Killian Down recalls a sleepless summer night unwillingly spent on a coach-cum-prison cell trundling from Krakow to Berlin
I warned them.
I did, I warned them.
Taking a nine-hour night bus from Krakow to Berlin would be a mistake; a sleepless, neck-cricking error that we would pay for the next day. Yet there I found myself, a victim of the frankly overrated system of the democratic vote, stuck in a space that a sardine would decry as a violation of its rights.
Leaning against the window pane in search of sleep, jarring vibrations buzzed along the glass and jangled through my head. I shifted uncomfortably in the musty seat and placed my forehead against the cool plastic backing of the seat in front of me, my folded arms tucked tightly against my chest, parcel-like. Opening one eye I glanced down at the zig-zag, helter-skelter pattern of the seat visible between my legs, the frantic design another reminder that sleep would not come easy.
Morning came skin-pinchingly slowly. The excruciating cycle of moving my head from the headrest to the window pane to the seat in front of me continued until the sun torpidly raised its head above the horizon and shed groggy light on the early morning streets of Berlin. I felt sand-papered from head to toe, having gotten no more than 45 minutes of sleep. Knowing that our trip to the German capital would be a fleeting one night stay, I resigned myself to a half-hearted, bleary-eyed visit.
I desperately hoped the Bradenburg Gate would open to reveal a Bradenburg bed; prayed that Charlie wouldn’t deny me a quick kip at his checkpoint.
Then, the hostel. Consistent in its dire reviews, it had caught our eyes and wallets with a ten euro-a-night price tag, a tag not found dangling from any other Berlin hostel. Upon arrival, we could understand precisely why; if the polished city-centre hostels were mink furs, the hostel that stood before us was a tattered anorak in a discount bin.
Grey and cold as Dickensian gruel, the garish building stood five or six storeys high. Groups of scruffy men loitered lethargically around the entrance, a cloud of cigarette smoke forming a hazy ceiling above them.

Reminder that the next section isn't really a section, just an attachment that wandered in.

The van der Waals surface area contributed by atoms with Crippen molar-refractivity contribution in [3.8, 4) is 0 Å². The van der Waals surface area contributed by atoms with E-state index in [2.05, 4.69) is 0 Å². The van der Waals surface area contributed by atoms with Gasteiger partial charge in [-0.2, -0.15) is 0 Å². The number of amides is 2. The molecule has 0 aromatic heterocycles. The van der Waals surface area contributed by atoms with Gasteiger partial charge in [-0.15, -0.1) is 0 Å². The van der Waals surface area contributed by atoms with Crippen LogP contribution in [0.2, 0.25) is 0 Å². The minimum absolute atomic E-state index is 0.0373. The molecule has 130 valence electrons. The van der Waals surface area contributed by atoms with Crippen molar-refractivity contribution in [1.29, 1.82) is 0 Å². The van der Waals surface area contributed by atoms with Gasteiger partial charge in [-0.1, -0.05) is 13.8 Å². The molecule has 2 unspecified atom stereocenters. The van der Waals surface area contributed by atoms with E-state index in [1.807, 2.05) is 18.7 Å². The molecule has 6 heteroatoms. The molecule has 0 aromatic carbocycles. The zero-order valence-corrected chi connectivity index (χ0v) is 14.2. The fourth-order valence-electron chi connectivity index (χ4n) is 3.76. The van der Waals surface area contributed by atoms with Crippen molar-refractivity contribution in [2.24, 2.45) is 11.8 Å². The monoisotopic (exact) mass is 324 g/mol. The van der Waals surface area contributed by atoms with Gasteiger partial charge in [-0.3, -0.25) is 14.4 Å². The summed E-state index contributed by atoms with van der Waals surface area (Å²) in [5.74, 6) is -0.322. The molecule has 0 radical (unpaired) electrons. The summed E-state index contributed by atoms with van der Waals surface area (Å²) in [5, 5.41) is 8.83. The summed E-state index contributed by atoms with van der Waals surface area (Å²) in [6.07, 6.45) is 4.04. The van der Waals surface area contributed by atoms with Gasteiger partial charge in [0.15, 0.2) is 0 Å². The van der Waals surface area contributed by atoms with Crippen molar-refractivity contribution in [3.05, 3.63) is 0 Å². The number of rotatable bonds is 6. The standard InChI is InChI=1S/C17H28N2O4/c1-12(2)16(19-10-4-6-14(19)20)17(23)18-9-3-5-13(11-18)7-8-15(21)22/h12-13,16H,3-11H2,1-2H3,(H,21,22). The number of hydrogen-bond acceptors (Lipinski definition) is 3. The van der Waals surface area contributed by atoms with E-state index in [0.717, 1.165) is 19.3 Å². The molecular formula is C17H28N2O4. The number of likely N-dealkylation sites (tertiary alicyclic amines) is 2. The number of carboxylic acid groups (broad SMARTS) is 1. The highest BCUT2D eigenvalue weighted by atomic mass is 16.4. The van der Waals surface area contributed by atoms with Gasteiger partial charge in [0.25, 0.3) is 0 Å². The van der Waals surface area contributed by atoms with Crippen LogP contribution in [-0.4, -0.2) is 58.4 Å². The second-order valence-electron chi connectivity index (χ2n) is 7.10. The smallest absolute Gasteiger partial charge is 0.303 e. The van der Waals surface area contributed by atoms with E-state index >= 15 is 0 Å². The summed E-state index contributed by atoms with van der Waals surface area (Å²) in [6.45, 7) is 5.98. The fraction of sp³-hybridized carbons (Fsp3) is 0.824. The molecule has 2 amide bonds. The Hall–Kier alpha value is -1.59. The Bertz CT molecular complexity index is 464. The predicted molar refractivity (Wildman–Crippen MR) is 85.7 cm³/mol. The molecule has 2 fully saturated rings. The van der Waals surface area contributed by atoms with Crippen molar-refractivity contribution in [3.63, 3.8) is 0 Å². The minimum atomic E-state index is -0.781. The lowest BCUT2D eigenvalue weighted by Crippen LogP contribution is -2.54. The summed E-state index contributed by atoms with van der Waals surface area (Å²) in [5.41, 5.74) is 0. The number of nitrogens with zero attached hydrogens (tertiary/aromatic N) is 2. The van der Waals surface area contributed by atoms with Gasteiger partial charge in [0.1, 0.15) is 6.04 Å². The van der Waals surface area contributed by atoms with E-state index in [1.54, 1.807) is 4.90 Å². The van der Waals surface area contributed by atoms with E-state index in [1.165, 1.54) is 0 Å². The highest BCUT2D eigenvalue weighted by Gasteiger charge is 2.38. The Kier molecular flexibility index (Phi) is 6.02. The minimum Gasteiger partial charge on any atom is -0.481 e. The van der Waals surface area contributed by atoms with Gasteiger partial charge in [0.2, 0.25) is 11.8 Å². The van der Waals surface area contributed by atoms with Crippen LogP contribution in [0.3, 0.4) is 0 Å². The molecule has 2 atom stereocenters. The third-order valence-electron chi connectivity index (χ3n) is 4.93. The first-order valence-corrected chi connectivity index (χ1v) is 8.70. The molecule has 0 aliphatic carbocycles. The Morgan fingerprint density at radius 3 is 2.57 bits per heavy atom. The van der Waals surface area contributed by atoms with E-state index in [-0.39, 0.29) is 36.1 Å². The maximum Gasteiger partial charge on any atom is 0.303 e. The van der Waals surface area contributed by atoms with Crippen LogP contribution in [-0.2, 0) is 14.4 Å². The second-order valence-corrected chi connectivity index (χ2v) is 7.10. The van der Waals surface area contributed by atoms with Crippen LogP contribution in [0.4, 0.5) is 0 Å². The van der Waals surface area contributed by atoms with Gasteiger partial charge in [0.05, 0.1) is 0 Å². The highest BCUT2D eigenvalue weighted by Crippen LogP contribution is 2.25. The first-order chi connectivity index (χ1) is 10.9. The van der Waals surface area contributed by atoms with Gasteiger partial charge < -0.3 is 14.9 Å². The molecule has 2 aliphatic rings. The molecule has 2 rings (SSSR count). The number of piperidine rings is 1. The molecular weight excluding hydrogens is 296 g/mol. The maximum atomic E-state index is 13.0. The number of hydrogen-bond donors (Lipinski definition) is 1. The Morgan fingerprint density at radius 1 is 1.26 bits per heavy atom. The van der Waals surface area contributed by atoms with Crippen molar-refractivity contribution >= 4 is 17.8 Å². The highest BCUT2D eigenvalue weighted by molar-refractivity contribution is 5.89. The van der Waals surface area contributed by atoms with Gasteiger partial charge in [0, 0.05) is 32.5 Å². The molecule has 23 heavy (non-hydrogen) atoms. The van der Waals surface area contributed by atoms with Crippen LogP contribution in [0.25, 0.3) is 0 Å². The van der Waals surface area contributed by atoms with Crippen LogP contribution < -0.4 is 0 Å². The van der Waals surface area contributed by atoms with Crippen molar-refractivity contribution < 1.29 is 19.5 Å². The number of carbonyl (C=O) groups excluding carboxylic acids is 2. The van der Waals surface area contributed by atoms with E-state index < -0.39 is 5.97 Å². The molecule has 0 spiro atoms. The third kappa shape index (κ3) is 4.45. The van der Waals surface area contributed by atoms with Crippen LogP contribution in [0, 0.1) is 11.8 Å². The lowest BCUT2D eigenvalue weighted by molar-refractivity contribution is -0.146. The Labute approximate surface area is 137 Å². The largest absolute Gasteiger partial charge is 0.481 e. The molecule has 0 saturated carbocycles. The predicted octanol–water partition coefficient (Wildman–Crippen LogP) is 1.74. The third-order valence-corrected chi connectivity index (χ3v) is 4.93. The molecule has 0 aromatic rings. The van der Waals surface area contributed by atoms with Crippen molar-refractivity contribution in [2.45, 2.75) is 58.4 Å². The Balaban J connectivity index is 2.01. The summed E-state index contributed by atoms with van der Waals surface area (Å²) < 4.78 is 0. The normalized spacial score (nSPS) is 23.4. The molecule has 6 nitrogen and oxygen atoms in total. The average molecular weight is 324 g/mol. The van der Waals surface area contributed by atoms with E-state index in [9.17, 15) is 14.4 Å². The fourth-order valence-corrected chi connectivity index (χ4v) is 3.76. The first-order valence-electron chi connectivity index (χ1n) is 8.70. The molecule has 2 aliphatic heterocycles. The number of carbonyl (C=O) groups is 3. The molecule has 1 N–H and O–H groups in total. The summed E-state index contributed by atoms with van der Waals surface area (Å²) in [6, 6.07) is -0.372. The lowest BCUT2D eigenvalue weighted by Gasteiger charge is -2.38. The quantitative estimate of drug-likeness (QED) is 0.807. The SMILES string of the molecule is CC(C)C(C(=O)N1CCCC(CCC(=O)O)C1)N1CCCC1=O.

“A room for five, please”, and a darting run to the stairs.
It seemed some residents had deemed the fabric lining the stairs to be an interactive fresco – globs of gloopy purple jam lay half-trodden on the floor. Other additions were an unidentifiable brown, clinging anonymously to the carpet.
Unlocking the dormitory door, only two beds were free. A ‘clerical error’ the manager assured us, hurriedly shifting clothes and tobacco pouches to the floor to free up unmade beds. Sharing a trepidatious sideways glance, my four friends and I each climbed atop a bunk, using our backpacks as pillows to dissuade the itching fingers of would-be Fagins.
The halls were overcome with the din of screeching children and scolding parents who appeared to live here full-time; an unwelcome soundtrack.
Minutes passed before two teenagers entered the room. Eschewing niceties, they warned us in stern tones to keep our belongings close for the night. Only the previous morning their friend had been robbed of nine-hundred euro by a fellow guest in this, our room. In the style of the skulking Scooby-Doo character later to be revealed as the villain, the taller of the two advised us to ‘leave while you still can’.
Gripping my backpack, I asked about the shower facilities. Gone they said, stripped from the walls to be sold for parts by one of the hostel’s more entrepreneurial guests. Leaving the room, one pointed to the wall next to my head. “What a grot-hole”, scrawled in black marker.
“Five tickets to Amsterdam, please”, and a darting run to the train.
I warned them.
I did, I warned them.